Public schools that have questioned the cost and quality of Pennsylvania’s online charter schools have begun joining forces to compete with them head-on., a nonprofit consortium of about 70 mostly rural Pennsylvania school districts, was launched July 1 to provide both internet-based courses and two-way videoconferencing to students and schools who want to take advantage of distance learning.

P. Duff Rearick, superintendent of the Greencastle-Antrim School District in Franklin County, Pa., and president of the organization’s board of directors, said the idea developed from a conversation he had with three other administrators about cyber school programs. They agreed that although the quality of online high-school programs was good, elementary school offerings needed improvement.

“The issue we were concerned with was the inability of school districts to ensure the quality of the [cyber] education our students were receiving,” Rearick told the state House Education Committee during a presentation Jan. 14.

The end result is a K-8 curriculum developed and taught by state-certified teachers, supplemented with high-school courses available through outside online curriculum providers such as and Keystone National High School., which enrolls about 4,300 students in online courses, plans to offer its own internet-based high school curriculum in the future, Rearick said.

With the introduction of online courses, replaced a distance-learning consortium that was established in 1994 to allow students in schools that lacked teachers in certain subjects, such as Latin, to connect to classrooms in other parts of the state through videoconferencing.

Online instruction in Pennsylvania has occurred most commonly through cyber charter schools, which were initially established through charters approved by local school districts. Cyber school students access their assignments and teachers primarily through their schools’ web sites from their home computers.

Within the past two years, state lawmakers have given the state Education Department greater control over the schools in response to superintendents’ complaints that they amounted to an unregulated form of home schooling.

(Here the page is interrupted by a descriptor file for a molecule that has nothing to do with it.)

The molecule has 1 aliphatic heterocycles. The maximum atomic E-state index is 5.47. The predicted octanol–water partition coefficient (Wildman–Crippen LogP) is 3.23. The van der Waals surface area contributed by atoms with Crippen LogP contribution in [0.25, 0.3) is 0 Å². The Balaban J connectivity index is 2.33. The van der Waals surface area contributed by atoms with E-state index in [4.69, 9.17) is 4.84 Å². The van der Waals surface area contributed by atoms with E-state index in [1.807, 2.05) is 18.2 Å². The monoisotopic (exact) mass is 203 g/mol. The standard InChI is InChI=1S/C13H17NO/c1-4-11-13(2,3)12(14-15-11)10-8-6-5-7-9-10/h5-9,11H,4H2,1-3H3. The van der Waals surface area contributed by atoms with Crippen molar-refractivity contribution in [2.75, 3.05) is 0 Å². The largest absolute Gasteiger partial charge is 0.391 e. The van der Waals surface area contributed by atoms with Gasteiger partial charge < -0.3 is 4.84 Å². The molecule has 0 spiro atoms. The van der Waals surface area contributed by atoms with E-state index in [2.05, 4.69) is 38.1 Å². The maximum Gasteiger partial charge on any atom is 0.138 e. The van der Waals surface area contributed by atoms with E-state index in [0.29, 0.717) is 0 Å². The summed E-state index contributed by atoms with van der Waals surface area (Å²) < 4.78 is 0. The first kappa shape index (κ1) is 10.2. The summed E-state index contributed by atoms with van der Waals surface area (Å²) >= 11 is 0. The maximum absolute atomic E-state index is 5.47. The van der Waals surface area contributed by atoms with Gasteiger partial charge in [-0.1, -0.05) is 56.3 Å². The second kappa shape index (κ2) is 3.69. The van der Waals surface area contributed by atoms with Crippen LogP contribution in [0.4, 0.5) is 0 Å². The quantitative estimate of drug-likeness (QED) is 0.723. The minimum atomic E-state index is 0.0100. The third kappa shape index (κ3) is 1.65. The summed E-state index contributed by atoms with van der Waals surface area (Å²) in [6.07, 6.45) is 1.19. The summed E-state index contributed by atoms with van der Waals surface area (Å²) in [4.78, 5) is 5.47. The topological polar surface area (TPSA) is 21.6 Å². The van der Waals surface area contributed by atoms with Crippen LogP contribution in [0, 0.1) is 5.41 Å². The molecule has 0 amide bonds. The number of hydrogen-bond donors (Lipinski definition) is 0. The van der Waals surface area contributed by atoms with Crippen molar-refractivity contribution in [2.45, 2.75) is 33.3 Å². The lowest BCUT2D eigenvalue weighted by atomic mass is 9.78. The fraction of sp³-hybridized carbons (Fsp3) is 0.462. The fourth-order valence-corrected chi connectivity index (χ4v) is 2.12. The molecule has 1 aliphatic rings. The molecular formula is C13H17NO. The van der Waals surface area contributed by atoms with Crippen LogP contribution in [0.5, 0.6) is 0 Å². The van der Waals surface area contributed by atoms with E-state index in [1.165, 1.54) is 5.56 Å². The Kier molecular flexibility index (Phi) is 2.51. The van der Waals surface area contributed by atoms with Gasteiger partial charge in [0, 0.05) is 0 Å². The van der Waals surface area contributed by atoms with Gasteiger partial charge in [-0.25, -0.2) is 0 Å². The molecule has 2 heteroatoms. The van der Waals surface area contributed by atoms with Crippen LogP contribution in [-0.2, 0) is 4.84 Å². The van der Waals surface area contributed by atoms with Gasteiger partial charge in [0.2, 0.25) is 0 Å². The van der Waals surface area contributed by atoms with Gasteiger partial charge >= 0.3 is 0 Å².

To belong to the network, school districts must pay a fee of about $10,000 to cover the cost of the online and videoconferencing programs. To encourage greater participation, state Rep. Patrick Fleagle (R-Franklin), an education committee member, is preparing to introduce legislation that would require the state to reimburse school districts for the full cost of such cyber-school memberships.

“Technology is not a panacea for all our problems, but I think that [the online advocates] are on to something good here. Programs like this are what we need to cost-effectively deliver education,” said Fleagle.

For example, the Bedford Area School District has been able to save money on cyber charter-school tuition by recruiting cyber charter school students to enroll in the district through, said Superintendent Patrick Crawford.

“Depending on the cyber school, tuition is anywhere from $6,000 to $8,000 per student, and $12,000 for a special-education student. We certainly don’t want to lose that [money],” Crawford said.

About half of Bedford’s 22 cyber-school students are enrolled through the consortium, including 16-year-old Cody Spohn. His mother, Marcell, said the program gives him the flexibility to balance online math, English, and science courses, an automotive class at the local vocational school, and his grocery store job.

“I think he really enjoys it. As a matter of fact, my next-oldest son is champing at the bit to enroll next year,” she said.